Mother Nature gave Georgia a sneak peak at Spring, yesterday. I already had in mind what my weekend would look like – petroglyphs and archaeological sites. My son has long had a fascination with the history of ancient peoples and prehistory. So, when I learned about the petroglyphs at Track Rock Gap, I knew I had to show him. We packed daytrip gear and hit the road.
Two hours later, we parked in a tiny lot on the side of the road and stretched our legs before heading down the trail toward the archaeological site. We reached the petroglyph-covered boulders quickly. Signs gave a vague explanation of what we were seeing. Something to do with native myths about animals disappearing between the cracks of rocks. Somehow, the petroglyph markings more resembled a map of some sort, to me.
Unfortunately, as with many ancient sites, this one has been damaged by people who stole parts of the boulders and carvings – essentially tearing a page out of this picture book. But, the real disappointment was the fact that this was it. After driving for two hours to get here, we had seen it all in a matter of minutes – six boulders, at the end of a very short trail, on the side of the road. The end.
Let the disappointment sink in while I introduce Day Trip Foolproofing Tip number one.
Prepare to fail
My best advice for daytripping is preparing to fail. Daytrip failure can happen for many reasons. Maybe you get a late start, the destination doesn’t turn out to be what you expected, your destination is closed, or the kids just aren’t into it. Failure doesn’t have to look like you running away with your tail between your legs. Like my husband said, “The only remedy for failure is another try.” Be aware that you might just end up having to shift gears and change plans. This can save your daytrip by turning your failure into a new adventure.
Back to the story…
I don’t know why I had expected there to be more to it. But, I did. Although thrilled to have viewed the petroglyph carvings, I was fiercely disappointed in the amount of time and energy (and gas) that went into getting here. This trip was supposed to be about petroglyphs and archaeology and ancient stuff and the Track Rock site was just not enough to accomplish that. Which brings me to Plan B.
Having a Plan B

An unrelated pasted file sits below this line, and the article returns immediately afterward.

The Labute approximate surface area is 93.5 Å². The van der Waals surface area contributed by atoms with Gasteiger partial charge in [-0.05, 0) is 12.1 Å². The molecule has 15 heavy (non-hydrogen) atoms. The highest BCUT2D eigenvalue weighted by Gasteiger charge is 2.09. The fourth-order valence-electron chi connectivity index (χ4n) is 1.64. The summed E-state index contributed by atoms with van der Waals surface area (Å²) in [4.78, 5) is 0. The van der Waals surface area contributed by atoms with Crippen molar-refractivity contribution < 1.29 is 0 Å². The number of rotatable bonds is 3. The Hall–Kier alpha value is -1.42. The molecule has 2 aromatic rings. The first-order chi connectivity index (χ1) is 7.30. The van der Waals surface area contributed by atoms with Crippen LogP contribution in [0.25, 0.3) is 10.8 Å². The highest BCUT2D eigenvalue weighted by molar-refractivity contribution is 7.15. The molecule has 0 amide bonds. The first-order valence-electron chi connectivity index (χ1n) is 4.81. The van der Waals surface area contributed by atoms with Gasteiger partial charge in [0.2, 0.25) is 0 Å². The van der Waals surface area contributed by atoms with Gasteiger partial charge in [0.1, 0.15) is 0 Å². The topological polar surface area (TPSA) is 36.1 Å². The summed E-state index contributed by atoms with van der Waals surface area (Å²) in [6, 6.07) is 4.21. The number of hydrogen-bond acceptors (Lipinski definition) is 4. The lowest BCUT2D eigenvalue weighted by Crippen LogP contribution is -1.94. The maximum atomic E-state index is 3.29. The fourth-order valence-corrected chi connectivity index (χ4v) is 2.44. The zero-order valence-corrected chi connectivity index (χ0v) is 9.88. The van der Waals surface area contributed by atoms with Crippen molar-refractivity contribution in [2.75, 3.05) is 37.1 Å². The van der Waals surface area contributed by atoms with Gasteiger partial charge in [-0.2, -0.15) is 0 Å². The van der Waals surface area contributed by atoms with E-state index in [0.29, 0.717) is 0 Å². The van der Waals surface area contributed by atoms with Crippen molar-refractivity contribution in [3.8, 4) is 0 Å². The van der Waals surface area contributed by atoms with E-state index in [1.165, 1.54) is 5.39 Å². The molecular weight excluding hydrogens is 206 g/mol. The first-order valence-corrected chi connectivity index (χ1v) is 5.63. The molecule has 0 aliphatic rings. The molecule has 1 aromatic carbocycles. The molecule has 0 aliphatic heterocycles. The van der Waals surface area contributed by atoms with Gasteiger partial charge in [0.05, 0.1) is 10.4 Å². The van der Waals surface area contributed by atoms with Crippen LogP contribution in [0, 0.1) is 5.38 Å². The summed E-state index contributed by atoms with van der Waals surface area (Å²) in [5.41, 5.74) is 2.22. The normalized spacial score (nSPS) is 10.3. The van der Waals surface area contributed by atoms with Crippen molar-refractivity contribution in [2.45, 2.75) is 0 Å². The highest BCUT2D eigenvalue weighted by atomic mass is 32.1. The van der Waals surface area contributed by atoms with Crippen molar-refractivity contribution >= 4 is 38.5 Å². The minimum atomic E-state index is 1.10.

Having a Plan B is great, if you aren’t so excited about your destination that you get tunnel vision and don’t research anything else in the area. *Ahem* I’m pointing the finger at myself. Instead of focusing on a single destination, choose a couple different things in the area before setting out. Knowing more about the surrounding area doesn’t mean you have to do all the things – but, it does give you some options to fall back on. To keep it real and honest, know that I never do this unless it’s a big road trip. You know the saying, though, do as I say not as I do.
Thankfully, our adventure didn’t end there.
We backtracked to Vogel State Park, which is just 20 minutes away. I knew this because we’d passed some signs pointing us toward the park, on our way to Track Rock. I first visited Vogel State Park on my first anniversary in December 2003, over a decade ago. My husband and I had camped out and were driving around, exploring North Georgia for new things to see when we glimpsed a waterfall through the trees and pulled into the park. It was nice to share this same walk, and a picnic lunch, with his sons.
We also squeezed in a short hike at Helton Creek Falls and watched the sunset from the highest point in Georgia, Brasstown Bald. How did I accomplish that without a Plan B?
See the signs
This is what I do instead of prepping a Plan B. When I have a plan, I’m usually all-in, gung ho, fully invested in the focus. So much so, that I just don’t have time to research alternate destinations. OK, I have time, I just don’t do it. What I do do (chuckle) is pay attention to signs. Fortunately, my younger son has also inherited this trait. So, we have at least two people cataloging signage along the way. National Parks, State Parks, museums and other attractions usually have signs along busy routes. This provides us with enough information to quickly forge a Plan B, in case of day trip failure.